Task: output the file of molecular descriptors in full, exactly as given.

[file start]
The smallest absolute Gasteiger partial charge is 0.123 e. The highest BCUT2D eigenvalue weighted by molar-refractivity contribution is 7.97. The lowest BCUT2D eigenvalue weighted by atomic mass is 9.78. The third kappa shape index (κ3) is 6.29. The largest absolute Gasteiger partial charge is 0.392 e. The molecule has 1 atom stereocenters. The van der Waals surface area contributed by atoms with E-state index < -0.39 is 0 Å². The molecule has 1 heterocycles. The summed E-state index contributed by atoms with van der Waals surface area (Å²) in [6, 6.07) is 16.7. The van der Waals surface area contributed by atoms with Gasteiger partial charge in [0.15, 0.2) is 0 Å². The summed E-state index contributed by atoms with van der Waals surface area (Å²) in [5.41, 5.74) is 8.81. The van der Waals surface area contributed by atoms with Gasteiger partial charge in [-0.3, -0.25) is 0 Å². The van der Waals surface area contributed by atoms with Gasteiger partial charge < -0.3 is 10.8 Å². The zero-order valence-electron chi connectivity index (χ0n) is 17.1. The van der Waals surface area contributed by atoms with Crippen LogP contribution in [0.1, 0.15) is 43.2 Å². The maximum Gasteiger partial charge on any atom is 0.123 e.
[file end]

The smallest absolute Gasteiger partial charge is 0.123 e. The highest BCUT2D eigenvalue weighted by molar-refractivity contribution is 7.97. The lowest BCUT2D eigenvalue weighted by atomic mass is 9.78. The third kappa shape index (κ3) is 6.29. The largest absolute Gasteiger partial charge is 0.392 e. The molecule has 1 atom stereocenters. The van der Waals surface area contributed by atoms with E-state index < -0.39 is 0 Å². The molecule has 1 heterocycles. The summed E-state index contributed by atoms with van der Waals surface area (Å²) in [6, 6.07) is 16.7. The van der Waals surface area contributed by atoms with Gasteiger partial charge in [0.15, 0.2) is 0 Å². The summed E-state index contributed by atoms with van der Waals surface area (Å²) in [5.41, 5.74) is 8.81. The van der Waals surface area contributed by atoms with Gasteiger partial charge in [-0.3, -0.25) is 0 Å². The van der Waals surface area contributed by atoms with Gasteiger partial charge < -0.3 is 10.8 Å². The zero-order valence-electron chi connectivity index (χ0n) is 17.1. The van der Waals surface area contributed by atoms with Crippen LogP contribution in [0.1, 0.15) is 43.2 Å². The maximum Gasteiger partial charge on any atom is 0.123 e.